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Funding for National Youth Orchestras of Scotland halved

1 July 2011

The National Youth Orchestra of Scotland (NYOS) is no longer a foundation programme organisation (FPO) of Creative Scotland, the Scottish arts funding body, and has seen its year-on-year central grant slashed by 50%. In the year beginning April 2012 it will receive £103,000 from the body.

The results of a review of Creative Scotland's FPOs were published in a press release on 30 June, with 41 organisations retaining central support.

A spokesman for Creative Scotland siad: 'We value the work and achievements of NYOS but both they and Creative Scotland recognise that there is an opportunity now to re-focus the organisation on its core activities, and Creative Scotland will continue to support them through that transition.'

Julian Clayton, chief executive of NYOS, was quoted in The Herald: 'This is a frightening time for the arts in Scotland. We are doing fantastic work. Just the other day I was a school in Partick and met a young boy who was a mute before he took part in our programme. Now that boy is talking. This will affect our ability to do that kind of work.'

Meanwhile, the National Youth Choir of Scotland (NYCoS) received an increase to its annual award, which rises by 20%, to £91,760. This is 'to celebrate their ongoing high-quality contribution to the youth arts sector and innovation within their business model'.

Venu Dhupa, Creative Scotland's director of creative development, announced the outcomes of the review: ‘These organisations are the foundation of Scotland’s cultural sector and have delivered significant benefits to Scotland’s creative development, its economy and in growing audiences.'

She continued: ‘It’s been great to see so many good ideas put forward in the effort to deliver for a creative Scotland. The review has been an opportunity for celebration and congratulation, as much as a "health check".'

The announcement can be viewed here.




Yamaha UK launches Class Band education project

1 July 2011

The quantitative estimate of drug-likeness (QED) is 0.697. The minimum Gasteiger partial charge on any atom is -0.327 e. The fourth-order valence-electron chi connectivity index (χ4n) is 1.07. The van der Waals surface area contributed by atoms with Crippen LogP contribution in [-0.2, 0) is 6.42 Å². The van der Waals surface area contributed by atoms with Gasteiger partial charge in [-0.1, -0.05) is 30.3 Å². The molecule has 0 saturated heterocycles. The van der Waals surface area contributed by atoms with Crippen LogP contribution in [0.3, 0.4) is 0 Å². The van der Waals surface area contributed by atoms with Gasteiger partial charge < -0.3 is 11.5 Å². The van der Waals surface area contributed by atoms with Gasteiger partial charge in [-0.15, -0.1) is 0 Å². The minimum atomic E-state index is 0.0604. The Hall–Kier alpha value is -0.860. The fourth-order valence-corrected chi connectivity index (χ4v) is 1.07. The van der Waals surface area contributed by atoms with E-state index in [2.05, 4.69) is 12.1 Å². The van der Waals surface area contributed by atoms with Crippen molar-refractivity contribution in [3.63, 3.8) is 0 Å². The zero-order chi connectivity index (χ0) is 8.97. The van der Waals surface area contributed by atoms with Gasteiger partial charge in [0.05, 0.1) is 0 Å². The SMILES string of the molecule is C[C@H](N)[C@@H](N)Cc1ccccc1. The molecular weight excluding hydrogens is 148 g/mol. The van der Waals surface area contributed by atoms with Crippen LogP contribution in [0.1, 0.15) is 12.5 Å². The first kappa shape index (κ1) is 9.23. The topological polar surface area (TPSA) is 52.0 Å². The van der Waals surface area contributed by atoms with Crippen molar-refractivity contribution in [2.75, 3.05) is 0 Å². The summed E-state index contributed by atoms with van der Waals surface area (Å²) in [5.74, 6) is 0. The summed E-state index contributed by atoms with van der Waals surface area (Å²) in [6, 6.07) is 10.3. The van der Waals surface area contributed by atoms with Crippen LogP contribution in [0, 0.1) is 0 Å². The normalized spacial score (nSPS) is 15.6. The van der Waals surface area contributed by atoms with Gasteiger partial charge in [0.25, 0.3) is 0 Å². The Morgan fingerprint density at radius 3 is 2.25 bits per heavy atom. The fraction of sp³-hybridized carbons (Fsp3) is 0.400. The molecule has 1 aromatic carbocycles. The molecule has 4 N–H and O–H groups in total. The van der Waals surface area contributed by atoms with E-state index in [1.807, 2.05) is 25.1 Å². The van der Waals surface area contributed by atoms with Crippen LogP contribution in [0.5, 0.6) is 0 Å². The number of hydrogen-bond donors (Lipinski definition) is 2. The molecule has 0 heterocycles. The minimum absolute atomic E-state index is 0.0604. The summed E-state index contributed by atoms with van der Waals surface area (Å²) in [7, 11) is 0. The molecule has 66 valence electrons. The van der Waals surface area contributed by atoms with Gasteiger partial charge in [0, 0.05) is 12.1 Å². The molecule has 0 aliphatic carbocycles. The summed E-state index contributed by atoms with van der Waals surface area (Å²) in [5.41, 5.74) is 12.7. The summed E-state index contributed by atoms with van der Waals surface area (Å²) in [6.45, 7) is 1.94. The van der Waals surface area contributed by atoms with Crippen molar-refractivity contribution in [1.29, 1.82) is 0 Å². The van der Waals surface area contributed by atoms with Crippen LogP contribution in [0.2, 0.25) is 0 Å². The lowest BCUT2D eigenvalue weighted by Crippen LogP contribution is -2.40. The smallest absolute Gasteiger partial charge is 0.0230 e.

Yamaha UK is piloting an education project called Class Band in collaboration with music services in Coventry and Staffordshire. The project will run until July 2012 with whole-class wind band teaching at the heart of its work, and gives pupils aged 11 and 12 the opportunity to learn Yamaha wind instruments over three years, delivered through weekly classroom music lessons in participating schools. Three Coventry schools have already begun their pilots, with three more in Staffordshire due to launch before the summer holidays, and two more in Coventry in the autumn. Participating schools will benefit from teacher training and networking opportunities, as well as exchange trip opportunities between Yamaha Class Bands across Europe. In addition, Yamaha UK is involving some of its national and international brass and woodwind artists, including saxophonist and double Mobo award-winner YolanDa Brown, who was appointed as the UK's Class Band ambassador in February 2011.

One secondary school deputy headteacher commented: ‘The Class Band programme is bursting with opportunities for our students. They get excellent music tuition on a new, quality instrument and there’s also a strong team ethos evident in the class. Their continued enthusiasm, excitement and real progress reflect significant success for the programme to date.’

Yamaha has also announced a new bursary programme with the European Guitar Teachers Association (EGTA). The bursary will help fund talented young guitarists to participate on the EGTA National Youth Guitar Ensemble’s annual course. Gerald Garcia from the EGTA commented: ‘We are pleased that a major music company has taken an interest in the bursary fund and look forward to a long and fruitful partnership with Yamaha.’